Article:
Climbing Mt. Kilimanjaro – Lemosho Route

It’s 4 o’clock in the morning and we’ve been on the trail since midnight, still hours to go before we reach the summit. Our headlamps illuminate only about 4 feet of the path in front of us. Darkness envelops the rest. The wind has picked up and my hands are already numb from the cold. I tighten my hood and pull up my scarf to cover more of my face. I inch my feet forward one in front of the other, slowly making my way up the steep terrain. Single file we trudge our way higher and higher, seemingly to the far-reaching blanket of stars overhead. I’m tired, no exhausted. My pack feels like it weighs 50 pounds. I’m not sure how much longer I can go.

I try to focus on the shards of obsidian along the trail, shimmering every time my headlamp comes across a piece. But thoughts of not being able to complete this climb continue to creep in. I try to push them out of my head but they grow stronger and stronger with each passing minute. I meekly call out to the guide leading our group asking to stop. He takes my hand and leads me along. But I can’t take another step. I start pleading with him to stop, my voice quivering, tears welling up in my eyes. I break away from his grasp and sit down on a nearby rock. Just getting off my feet is a relief. But I’m immediately surrounded by our guides asking what’s wrong. I can see concerned faces from the rest of the team peaking between them. Overcome with the grueling nature of the night and fatigued from 6 days of hiking, the tears erupt.

Just 8 days earlier I was meeting the entire team for the first time. Brought together by World Vision Canada to raise funds and awareness for their No Child For Sale campaign, I was nervous about what everyone would be like and if we’d get along. But two days filled with a safari and a World Vision area development program visit proved that everyone was easy going and ready to take on the 8-day challenge of climbing Kilimanjaro’s Lemosho Route together. The team clicked instantly.

Standing at the Lemosho Gate, I could see the entrance to the trail off to one side. It appeared to be a man-made, wood-framed staircase, eerily disappearing into the jungle. We all organized our packs, slathered on the sunscreen, and did one final group huddle before hitting the trail. One by one we began the climb. It was steep right from the get go. But we were taking it slow; almost painfully slow it seemed at times.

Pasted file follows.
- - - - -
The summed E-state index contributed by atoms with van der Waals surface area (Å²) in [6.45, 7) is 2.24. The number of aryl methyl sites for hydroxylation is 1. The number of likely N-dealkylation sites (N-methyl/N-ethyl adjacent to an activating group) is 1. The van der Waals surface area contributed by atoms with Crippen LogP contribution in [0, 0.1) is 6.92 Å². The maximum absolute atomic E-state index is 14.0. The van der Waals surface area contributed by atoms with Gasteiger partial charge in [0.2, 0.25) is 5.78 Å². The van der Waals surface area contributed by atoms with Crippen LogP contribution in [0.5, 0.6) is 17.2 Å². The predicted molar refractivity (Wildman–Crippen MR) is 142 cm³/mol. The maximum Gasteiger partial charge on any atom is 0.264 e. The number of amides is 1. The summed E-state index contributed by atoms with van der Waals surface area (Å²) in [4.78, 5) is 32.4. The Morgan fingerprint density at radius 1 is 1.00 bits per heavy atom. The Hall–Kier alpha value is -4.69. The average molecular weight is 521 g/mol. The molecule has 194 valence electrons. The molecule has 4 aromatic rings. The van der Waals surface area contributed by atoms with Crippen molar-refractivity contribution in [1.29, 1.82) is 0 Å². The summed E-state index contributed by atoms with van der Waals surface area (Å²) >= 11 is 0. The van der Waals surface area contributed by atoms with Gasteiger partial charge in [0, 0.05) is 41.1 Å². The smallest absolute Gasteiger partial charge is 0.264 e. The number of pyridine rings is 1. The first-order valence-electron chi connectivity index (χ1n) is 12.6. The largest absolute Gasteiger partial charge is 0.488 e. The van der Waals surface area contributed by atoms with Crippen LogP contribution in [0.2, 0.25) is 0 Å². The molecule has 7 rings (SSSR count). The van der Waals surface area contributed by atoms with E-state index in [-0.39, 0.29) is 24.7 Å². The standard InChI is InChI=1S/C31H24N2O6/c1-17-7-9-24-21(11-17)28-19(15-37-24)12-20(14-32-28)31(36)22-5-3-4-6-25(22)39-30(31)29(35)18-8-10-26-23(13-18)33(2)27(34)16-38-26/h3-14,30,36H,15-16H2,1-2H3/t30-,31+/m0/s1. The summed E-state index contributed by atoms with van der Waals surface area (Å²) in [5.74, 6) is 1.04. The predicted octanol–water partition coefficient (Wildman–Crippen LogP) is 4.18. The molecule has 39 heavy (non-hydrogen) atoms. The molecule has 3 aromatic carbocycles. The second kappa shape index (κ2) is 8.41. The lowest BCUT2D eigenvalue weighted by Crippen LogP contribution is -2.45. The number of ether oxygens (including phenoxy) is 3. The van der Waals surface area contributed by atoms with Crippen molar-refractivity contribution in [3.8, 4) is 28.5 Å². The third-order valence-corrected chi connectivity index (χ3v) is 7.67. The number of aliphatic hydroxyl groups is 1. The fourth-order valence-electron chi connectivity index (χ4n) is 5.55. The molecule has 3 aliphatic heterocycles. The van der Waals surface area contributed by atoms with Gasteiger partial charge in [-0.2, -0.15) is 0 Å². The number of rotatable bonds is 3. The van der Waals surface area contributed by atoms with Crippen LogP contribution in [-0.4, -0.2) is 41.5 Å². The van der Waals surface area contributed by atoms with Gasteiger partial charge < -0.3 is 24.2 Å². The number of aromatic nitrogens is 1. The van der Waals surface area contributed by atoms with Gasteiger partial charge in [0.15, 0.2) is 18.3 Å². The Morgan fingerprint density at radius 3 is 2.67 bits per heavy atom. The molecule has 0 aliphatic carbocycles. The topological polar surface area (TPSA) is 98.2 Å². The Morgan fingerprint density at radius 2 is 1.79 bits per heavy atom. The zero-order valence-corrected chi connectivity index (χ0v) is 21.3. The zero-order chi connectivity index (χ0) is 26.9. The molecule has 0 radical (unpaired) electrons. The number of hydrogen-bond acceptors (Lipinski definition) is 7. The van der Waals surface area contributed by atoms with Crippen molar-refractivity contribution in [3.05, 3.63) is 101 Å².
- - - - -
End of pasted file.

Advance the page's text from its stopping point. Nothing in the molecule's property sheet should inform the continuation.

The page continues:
We were surrounded by a lush, green rainforest. Trees towered overhead and a thick, low brush blanketed everything but the path. It was a gorgeous sight to take in as we hiked deeper into the mountain. The trail was wide enough for two people to walk side by side and so this initial part of the route gave us all the chance to get to know each other a little bit better. Over the next 7 days, we’d learn so much about each other, our passions, our struggles, and our goals, conversations usually reserved for decade-long friendships.

Kilimanjaro is a unique mountain. Not only is it the tallest freestanding mountain in the world, it contains every single ecosystem found on Earth; tropical jungles, savannahs, alpine moorlands, deserts, snowfields, and glaciers. It’s also a dormant volcano. Every day the landscape would be different from the previous one, sometimes changing within hours of hiking. And the higher we climbed, the more alien the terrain looked. Even the foliage was unlike anything I’d seen before. I had to remind myself from time to time to stop focusing on the path below me and actually take in the views around me, including taking a second to look back at where we had just come from. Nighttime brought on a whole other mesmerizing scene. It was almost hypnotic the amount of stars that covered the sky.

By Day 2 we had all settled into the hiking and camping routine that would be our life on the mountain. Days started before the sun rose, we’d average around 4-6 hours on the trail everyday, and sunlight was our lifeline. Without it, temperatures plummeted. By Day 3, nights were downright freezing and some mornings we awoke to frost covering the ground and our tents.

The daily treks were manageable, harder at times, but completely doable. Everyone on the team seemed to have similar fitness levels so we hiked as a solid group. We motivated each other, encouraged one another, and checked in from time to time see how we were coping.